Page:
Wednesday, August 06, 2014

Liturgical Notes on the Feast of Saint Dominic

Saint Dominic died on the evening of August 6, 1221, and was canonized in 1234 by Pope Gregory IX (1227-41) who had known him personally and declared that he no more doubted his sanctity than he did that of Saints Peter and Paul. At the time of his canonization, the feast of the Transfiguration had not yet been adopted in the West. August 6th, however, had long been kept as the feast of Pope St Sixtus II, who was martyred in 258 after a reign of less than a year. He is named in the Canon of the Mass, and was the Pope under whom St Lawrence served as deacon; his feast is part of a two-week long series of feasts associated with the great Roman martyr. One of the very first churches given to the Dominicans, (still the home of Dominican nuns to this day) was the ancient church of St Sixtus; for these reasons, the feast of St Dominic was assigned by Pope Gregory to August 5th, and kept on that day for over three centuries by the Dominicans and others.

In 1558, however, Pope Paul IV ordered the general observance on August 5th of the titular feast of Santa Maria Maggiore in Rome, the feast of Our Lady of the Snows, and the removal of St Dominic’s feast back one day to August 4th. This change was at first rejected by a general chapter of the Dominican Order held at Avignon in 1561, but was slowly accepted and eventually adopted formally in a revision of their liturgical books promulgated in 1603. St Jean-Marie Vianney, who is still often referred to simply as “the Curé d’Ars”, died on the feast of St Dominic in the year 1859, and was canonized by Pius XI in 1925. His feast was added to the General Calendar three years later, originally on August 9th, but later moved back to August 8th.
The Madonna and Child with St Catherine, and St Dominic Presenting the Donor, by Titian, 1512-16.
In the Calendar of the Novus Ordo, St Dominic and the Curé d’Ars were made to switch places; the idea being, apparently, that since Dominic’s feast could hardly be kept on the actual day of his death, which would involved bumping the Transfiguration out of the way, at least St Jean-Marie could. This seems a case where a basically good principle was applied with more zeal than wisdom, since no account was taken of the fact that the Curé d’Ars himself had celebrated that day as the feast of St Dominic, like centuries of priests before him.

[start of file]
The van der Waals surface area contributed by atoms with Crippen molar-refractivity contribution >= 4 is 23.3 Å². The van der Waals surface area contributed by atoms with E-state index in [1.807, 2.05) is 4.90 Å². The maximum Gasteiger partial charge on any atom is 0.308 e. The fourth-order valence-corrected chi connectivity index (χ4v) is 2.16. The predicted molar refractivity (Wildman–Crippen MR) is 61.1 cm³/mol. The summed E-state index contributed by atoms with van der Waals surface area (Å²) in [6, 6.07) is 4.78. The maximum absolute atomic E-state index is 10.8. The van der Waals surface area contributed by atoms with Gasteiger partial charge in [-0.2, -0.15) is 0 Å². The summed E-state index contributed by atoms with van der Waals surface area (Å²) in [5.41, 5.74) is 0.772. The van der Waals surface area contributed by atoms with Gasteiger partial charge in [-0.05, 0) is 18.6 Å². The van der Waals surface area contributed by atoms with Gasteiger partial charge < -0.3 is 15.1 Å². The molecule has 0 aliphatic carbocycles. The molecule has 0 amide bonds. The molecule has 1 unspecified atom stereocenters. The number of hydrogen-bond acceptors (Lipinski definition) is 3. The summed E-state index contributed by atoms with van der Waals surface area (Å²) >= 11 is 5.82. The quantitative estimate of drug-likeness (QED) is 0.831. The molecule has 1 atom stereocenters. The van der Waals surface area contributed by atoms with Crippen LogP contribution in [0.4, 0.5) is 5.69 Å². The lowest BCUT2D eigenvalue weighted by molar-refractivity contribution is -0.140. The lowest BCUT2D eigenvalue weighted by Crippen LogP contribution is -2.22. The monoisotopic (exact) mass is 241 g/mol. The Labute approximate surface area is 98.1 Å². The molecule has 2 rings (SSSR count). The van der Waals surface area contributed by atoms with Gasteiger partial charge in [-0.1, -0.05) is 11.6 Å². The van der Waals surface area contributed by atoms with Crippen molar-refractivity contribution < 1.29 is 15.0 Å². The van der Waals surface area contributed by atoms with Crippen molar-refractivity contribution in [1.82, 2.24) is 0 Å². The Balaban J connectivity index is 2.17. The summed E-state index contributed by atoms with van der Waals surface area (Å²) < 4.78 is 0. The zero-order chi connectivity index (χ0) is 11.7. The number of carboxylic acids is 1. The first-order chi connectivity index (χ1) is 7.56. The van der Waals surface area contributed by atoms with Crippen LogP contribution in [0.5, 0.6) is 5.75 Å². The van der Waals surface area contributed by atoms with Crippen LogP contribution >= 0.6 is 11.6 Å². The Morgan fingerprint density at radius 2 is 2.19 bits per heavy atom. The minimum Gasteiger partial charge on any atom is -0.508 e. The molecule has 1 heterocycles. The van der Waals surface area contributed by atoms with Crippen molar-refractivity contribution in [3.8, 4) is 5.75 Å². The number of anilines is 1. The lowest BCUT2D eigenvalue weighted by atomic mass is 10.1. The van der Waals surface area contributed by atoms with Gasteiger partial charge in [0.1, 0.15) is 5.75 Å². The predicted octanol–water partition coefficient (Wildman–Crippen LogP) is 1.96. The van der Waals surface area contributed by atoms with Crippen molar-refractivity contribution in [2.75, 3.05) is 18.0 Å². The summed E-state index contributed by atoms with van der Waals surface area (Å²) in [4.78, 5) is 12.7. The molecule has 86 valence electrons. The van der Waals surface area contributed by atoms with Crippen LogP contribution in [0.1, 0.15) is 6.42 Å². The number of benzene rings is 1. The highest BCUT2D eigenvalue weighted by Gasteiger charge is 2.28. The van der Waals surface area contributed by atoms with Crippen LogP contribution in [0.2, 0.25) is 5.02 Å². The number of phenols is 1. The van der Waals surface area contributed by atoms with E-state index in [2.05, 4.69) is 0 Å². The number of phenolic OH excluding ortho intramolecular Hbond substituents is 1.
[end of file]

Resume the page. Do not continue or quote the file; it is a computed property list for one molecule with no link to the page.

As it also the case with the feast of St Thomas Aquinas, many Dominican houses keep the feast of St Dominic on the more traditional feast day, including the basilica in Bologna where he is buried, and which is now named for him. It was originally known as San Niccolò nelle Vigne, (St Nicholas in the Vineyards), and at the time it was given to the still very new Order of Friars Preachers in 1219, was on the outskirts of the city. The friars were able to expand it rapidly into a large complex to serve one of their most important communities, near one of the oldest and most important centers of learning in Europe. It was here that St Dominic died and was buried, originally laid in the floor of the church’s choir.

Upon his canonization in 1234, a proper Office and Mass were composed for his feast; this was sung for the first time in the choir of San Niccolò on August 5, 1234. At the time of St Dominic’s death, the prior of the Dominican house of Brescia, Guala Romanoni, beheld a vision, which he later described thus to Blessed Jordan of Saxony, Dominic’s successor as master general. Jordan writes:
He saw an opening, in heaven, by which two bright ladders descended. The top of one was held by Christ, the other by His Mother; on either one, angels ascended and descended. At the bottom of the two ladders, in the middle, was placed a seat, , and on it sat one who seemed to be a brother of the order, with his face covered by his hood, as we are wont to bury our dead. Christ the Lord and His Mother pulled the ladders up little by little, until the one who was sitting at the bottom reached the top. He was then received into heaven, in a cloud of light, with angels singing, and that bright opening in heaven was closed. … That brother who had the vision, who was very weak and sick, realized that he had recovered his strength, and set out for Bologna in all haste, where he heard that on that same day and same hour, the servant of Christ Dominic had died. I know this fact because he told it to me in person. (Libellus de Principiis Ordinis Praedicatrum)